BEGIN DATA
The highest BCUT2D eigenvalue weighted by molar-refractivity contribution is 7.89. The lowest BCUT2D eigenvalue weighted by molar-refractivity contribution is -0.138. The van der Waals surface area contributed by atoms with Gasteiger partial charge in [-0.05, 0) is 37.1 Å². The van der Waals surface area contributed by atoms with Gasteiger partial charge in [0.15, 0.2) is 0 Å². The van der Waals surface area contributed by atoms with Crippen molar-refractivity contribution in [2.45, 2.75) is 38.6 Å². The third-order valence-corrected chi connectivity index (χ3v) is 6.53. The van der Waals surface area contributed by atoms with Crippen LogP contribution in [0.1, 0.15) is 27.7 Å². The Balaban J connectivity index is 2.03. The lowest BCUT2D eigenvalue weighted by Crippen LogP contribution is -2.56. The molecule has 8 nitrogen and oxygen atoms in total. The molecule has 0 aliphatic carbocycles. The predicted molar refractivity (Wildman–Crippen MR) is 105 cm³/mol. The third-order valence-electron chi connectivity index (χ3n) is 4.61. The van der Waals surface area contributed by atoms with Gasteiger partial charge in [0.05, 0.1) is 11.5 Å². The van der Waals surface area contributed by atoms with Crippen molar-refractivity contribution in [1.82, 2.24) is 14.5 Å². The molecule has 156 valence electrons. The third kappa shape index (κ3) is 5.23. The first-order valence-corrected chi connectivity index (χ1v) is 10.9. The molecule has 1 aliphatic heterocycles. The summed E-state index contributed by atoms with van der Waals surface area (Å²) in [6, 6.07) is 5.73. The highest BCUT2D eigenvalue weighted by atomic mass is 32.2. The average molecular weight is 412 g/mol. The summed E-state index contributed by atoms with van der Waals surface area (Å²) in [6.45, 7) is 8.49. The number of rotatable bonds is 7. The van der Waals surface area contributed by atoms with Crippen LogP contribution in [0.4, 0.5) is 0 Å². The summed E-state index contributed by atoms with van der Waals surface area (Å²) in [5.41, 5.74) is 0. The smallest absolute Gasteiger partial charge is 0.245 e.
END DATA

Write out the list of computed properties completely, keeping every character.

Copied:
The highest BCUT2D eigenvalue weighted by molar-refractivity contribution is 7.89. The lowest BCUT2D eigenvalue weighted by molar-refractivity contribution is -0.138. The van der Waals surface area contributed by atoms with Gasteiger partial charge in [-0.05, 0) is 37.1 Å². The van der Waals surface area contributed by atoms with Gasteiger partial charge in [0.15, 0.2) is 0 Å². The van der Waals surface area contributed by atoms with Crippen molar-refractivity contribution in [2.45, 2.75) is 38.6 Å². The third-order valence-corrected chi connectivity index (χ3v) is 6.53. The van der Waals surface area contributed by atoms with Crippen LogP contribution in [0.1, 0.15) is 27.7 Å². The Balaban J connectivity index is 2.03. The lowest BCUT2D eigenvalue weighted by Crippen LogP contribution is -2.56. The molecule has 8 nitrogen and oxygen atoms in total. The molecule has 0 aliphatic carbocycles. The predicted molar refractivity (Wildman–Crippen MR) is 105 cm³/mol. The third-order valence-electron chi connectivity index (χ3n) is 4.61. The van der Waals surface area contributed by atoms with Gasteiger partial charge in [0.05, 0.1) is 11.5 Å². The van der Waals surface area contributed by atoms with Crippen molar-refractivity contribution in [1.82, 2.24) is 14.5 Å². The molecule has 156 valence electrons. The third kappa shape index (κ3) is 5.23. The first-order valence-corrected chi connectivity index (χ1v) is 10.9. The molecule has 1 aliphatic heterocycles. The summed E-state index contributed by atoms with van der Waals surface area (Å²) in [6, 6.07) is 5.73. The highest BCUT2D eigenvalue weighted by atomic mass is 32.2. The average molecular weight is 412 g/mol. The summed E-state index contributed by atoms with van der Waals surface area (Å²) in [6.45, 7) is 8.49. The number of rotatable bonds is 7. The van der Waals surface area contributed by atoms with Crippen LogP contribution in [0.4, 0.5) is 0 Å². The summed E-state index contributed by atoms with van der Waals surface area (Å²) in [5.41, 5.74) is 0. The smallest absolute Gasteiger partial charge is 0.245 e.